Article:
Essay: Blues and Ragtime: Paving

Pages: 4 (1436 words)  ·  Bibliography Sources: 4  ·  Level: College Senior  ·  Topic: Music  ·  Buy This Paper

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[. . .] The rise and success of his band coincided with the emergence of Storyville, the black pleasure district (Buddy Bolden). At the height of their popularity, the group performed regularly in New Orleans' dance halls and parks, as well as in the city's surrounding towns. By 1907, Bolden's health had declined to the point where he had to be institutionalized; Bolden would remain institutionalized until his death in 1931 (Charles "Buddy" Bolden).

Jelly Roll Morton is considered to be an important transitional figure between ragtime music and jazz. He is also considered to be the first great composer and piano player of the jazz era (Jelly Roll Morton). As a teenager in the early 1900's, Morton played the piano in many of Storyville's whorehouses. His illustrious career continued to advance as he "rambled" around the South as a gambler, pool shark, pimp, piano player, and vaudeville comedian from 1904 to 1917 (Jelly Roll Morton). From 1917 to 1928, Morton played on the West Coast, subsequently moving to Chicago where he would begin to record for RCA Victor. Morton moved to New York in 1928 where he continued to record for RCA Victor through 1930 when he subsequently fell upon hard times, ultimately moving to and playing the piano in Washington, D.C. (Jelly Roll Morton).

Equally important to the jazz era was King Oliver and King Oliver's Creole Jazz Band. King Oliver began his music career as a trombonist and played in brass bands from 1907 until 1918 when he, too, moved to Chicago. By 1920, Oliver was leading his own band and was headed west towards California; he returned to Chicago in 1921 (Joe "King" Oliver). In June of 1922, King Oliver's Creole Jazz Band began an engagement at Chicago's Lincoln Gardens. One month later, a 22-year-old Louis Armstrong joined his band (Joe "King" Oliver). Louis Armstrong would also go on to become an influential figure within the jazz world.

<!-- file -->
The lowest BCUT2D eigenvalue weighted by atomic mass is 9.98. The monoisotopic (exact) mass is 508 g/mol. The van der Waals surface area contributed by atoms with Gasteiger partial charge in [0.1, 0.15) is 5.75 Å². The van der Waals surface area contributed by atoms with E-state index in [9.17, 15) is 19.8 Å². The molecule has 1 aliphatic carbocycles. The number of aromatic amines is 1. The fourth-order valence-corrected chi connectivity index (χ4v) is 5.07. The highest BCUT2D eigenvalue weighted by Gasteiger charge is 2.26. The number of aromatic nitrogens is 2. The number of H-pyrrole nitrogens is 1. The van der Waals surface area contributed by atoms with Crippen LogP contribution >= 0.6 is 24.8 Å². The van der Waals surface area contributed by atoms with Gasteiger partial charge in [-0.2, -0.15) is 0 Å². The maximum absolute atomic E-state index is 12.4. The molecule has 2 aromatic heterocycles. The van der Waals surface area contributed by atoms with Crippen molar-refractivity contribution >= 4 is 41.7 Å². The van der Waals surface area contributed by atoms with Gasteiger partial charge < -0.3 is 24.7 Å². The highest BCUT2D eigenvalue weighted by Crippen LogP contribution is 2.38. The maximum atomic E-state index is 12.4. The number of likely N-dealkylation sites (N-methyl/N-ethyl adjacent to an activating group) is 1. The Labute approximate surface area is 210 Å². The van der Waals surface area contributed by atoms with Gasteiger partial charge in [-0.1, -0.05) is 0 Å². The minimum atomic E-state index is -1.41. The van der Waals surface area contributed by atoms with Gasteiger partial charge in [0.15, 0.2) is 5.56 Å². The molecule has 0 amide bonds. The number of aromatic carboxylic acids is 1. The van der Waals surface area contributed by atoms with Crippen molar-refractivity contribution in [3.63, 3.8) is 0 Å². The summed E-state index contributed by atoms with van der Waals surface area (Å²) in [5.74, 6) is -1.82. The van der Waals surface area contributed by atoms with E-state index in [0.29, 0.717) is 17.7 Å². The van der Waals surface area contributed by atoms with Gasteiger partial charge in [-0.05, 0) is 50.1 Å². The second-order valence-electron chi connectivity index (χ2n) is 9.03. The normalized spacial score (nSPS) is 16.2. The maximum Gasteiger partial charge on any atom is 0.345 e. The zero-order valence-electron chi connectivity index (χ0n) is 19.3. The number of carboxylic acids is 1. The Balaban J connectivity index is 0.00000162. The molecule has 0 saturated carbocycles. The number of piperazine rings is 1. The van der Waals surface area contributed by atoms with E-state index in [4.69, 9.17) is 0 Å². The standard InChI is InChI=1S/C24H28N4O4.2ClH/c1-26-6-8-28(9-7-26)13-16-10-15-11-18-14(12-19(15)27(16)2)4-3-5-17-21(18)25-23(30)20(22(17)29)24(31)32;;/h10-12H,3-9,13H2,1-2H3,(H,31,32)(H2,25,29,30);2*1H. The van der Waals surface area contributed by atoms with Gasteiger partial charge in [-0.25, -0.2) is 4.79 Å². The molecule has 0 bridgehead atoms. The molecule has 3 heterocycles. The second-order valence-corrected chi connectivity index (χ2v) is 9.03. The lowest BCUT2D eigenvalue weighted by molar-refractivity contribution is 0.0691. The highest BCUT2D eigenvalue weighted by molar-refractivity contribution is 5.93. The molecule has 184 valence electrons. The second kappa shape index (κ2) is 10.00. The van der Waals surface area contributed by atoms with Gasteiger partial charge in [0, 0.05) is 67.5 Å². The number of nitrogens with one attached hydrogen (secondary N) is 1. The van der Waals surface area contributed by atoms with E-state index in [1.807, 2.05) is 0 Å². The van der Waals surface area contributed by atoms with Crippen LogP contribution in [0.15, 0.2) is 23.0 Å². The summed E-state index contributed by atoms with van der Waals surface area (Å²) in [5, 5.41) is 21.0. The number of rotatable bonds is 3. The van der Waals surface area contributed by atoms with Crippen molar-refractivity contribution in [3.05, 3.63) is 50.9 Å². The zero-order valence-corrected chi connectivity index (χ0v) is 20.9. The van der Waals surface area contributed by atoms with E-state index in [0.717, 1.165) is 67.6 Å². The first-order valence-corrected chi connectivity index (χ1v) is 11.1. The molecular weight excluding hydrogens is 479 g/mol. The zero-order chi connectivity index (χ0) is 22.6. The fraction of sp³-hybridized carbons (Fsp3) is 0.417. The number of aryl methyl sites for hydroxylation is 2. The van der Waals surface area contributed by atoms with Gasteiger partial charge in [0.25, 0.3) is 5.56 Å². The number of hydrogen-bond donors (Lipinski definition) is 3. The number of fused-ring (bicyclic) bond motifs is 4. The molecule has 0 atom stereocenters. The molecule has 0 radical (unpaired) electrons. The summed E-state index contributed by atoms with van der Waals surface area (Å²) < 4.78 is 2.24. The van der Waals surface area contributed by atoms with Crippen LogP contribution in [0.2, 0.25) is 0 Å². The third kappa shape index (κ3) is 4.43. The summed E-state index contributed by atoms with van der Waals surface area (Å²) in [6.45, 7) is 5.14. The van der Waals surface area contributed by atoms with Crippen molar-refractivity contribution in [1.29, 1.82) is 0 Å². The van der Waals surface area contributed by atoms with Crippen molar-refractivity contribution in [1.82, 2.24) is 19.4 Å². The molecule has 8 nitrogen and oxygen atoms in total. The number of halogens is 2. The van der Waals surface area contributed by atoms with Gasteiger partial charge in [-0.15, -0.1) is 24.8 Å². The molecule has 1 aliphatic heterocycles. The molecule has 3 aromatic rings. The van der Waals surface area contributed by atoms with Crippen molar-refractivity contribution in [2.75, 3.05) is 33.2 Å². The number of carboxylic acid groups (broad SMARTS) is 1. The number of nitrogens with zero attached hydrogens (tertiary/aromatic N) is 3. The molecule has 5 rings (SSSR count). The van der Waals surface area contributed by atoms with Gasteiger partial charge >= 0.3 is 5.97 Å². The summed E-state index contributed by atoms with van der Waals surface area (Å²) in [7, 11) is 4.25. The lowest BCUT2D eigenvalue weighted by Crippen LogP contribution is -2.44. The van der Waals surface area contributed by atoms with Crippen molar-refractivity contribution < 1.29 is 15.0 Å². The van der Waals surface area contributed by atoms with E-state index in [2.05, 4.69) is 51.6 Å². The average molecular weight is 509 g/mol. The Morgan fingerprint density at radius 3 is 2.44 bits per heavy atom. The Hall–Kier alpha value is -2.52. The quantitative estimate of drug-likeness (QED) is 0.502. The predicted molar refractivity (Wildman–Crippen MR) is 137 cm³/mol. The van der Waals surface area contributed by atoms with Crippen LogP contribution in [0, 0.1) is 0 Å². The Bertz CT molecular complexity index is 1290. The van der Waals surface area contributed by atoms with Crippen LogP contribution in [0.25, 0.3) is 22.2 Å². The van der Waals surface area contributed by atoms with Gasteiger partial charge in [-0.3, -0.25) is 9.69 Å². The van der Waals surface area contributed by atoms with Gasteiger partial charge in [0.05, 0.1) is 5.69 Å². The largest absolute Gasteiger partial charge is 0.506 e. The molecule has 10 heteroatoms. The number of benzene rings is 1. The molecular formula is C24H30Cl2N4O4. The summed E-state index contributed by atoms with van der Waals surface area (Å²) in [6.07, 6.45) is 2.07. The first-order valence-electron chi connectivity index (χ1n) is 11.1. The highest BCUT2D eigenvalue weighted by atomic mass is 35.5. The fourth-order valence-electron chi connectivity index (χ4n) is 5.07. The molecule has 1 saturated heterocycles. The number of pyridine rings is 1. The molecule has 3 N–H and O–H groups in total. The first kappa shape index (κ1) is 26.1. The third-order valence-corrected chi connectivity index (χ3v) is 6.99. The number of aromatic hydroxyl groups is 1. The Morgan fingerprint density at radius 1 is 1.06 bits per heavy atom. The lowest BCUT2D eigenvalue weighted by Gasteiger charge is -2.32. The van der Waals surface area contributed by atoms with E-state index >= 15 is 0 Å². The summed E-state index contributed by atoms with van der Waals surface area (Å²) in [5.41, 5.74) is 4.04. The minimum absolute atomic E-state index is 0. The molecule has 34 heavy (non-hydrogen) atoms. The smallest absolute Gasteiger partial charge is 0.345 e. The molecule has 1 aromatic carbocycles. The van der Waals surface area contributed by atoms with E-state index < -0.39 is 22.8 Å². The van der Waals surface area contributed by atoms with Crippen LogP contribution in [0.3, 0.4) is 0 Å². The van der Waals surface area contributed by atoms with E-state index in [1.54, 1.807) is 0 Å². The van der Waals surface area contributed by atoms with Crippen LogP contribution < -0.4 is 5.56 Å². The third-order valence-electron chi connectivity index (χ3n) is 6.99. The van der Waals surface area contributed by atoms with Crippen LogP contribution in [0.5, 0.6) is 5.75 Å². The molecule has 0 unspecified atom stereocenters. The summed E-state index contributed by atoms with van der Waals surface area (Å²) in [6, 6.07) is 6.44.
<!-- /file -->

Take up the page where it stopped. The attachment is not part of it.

Similarly, Kid Ory is considered to be one of the greatest jazz trombonists, playing and developing his sound in and around the time that King Oliver rose to prominence. Kid Ory led one of the most popular bands in New Orleans from 1912 to 1919 (Edward "Kid" Ory). It was during this time that Kid Ory took the opportunity to collaborate and play with King Oliver, as well as Louis Armstrong. Ory relocated to California in 1919, citing health reasons. While in California, Ory assembled a new group of New Orleans musicians and played regularly as Kid Ory's Creole Orchestra. In 1925, Kid Ory's Creole Orchestra became the first jazz band from New Orleans to record an album. Also, in 1925, Ory relocated himself and the Kid Ory's Creole Orchestra to Chicago where he regularly played with Jelly Roll Morton, King Oliver, and Louis Armstrong (Edward "Kid" Ory). While he did not play as much during and after the Great Depression, Ory revived the Kid Ory Creole Band in 1943 due to a renewed interest in Dixieland music. Ory was able to continue play, record, and tour until he retired in 1966 (Edward "Kid" Ory).

Blues and ragtime, and ultimately jazz, arose from humble beginnings, from slave work songs and African-inspired church music. Musicians such as Buddy Bolden, Jelly Roll Morton, King Oliver, and Kid Ory achieved great success during the development of these genres and helped to introduce the American public to jazz music as they traveled throughout the South to Chicago and to California. These men helped to cement jazz as a popular genre and influenced many other musicians who also continued to develop the genre. It is through these musical innovations that audiences today are able to enjoy an array of music that arose from the musical foundations of blues, ragtime, and jazz.

Works Cited

Buddy Bolden. PBS. 3 July 2011, from .

Charles "Buddy" Bolden. 3 July 2011, from .

Edward "Kid" Ory. 3 July 2011, from .

Jelly Roll Morton. 3 July 2011, from .

Joe "King" Oliver. PBS. 3 July 2011, from .

Library of Congress. History of Ragtime. 26 September 2006. Accessed 3 July 2011, from .

Scaruffi, Piero. A Brief History of Blues Music. 2005. Accessed 3 July 2011, from .

Szatmary, David P. Rockin' in Time. Upper Saddle Creek, New Jersey: Prentice Hall,… [END OF PREVIEW]

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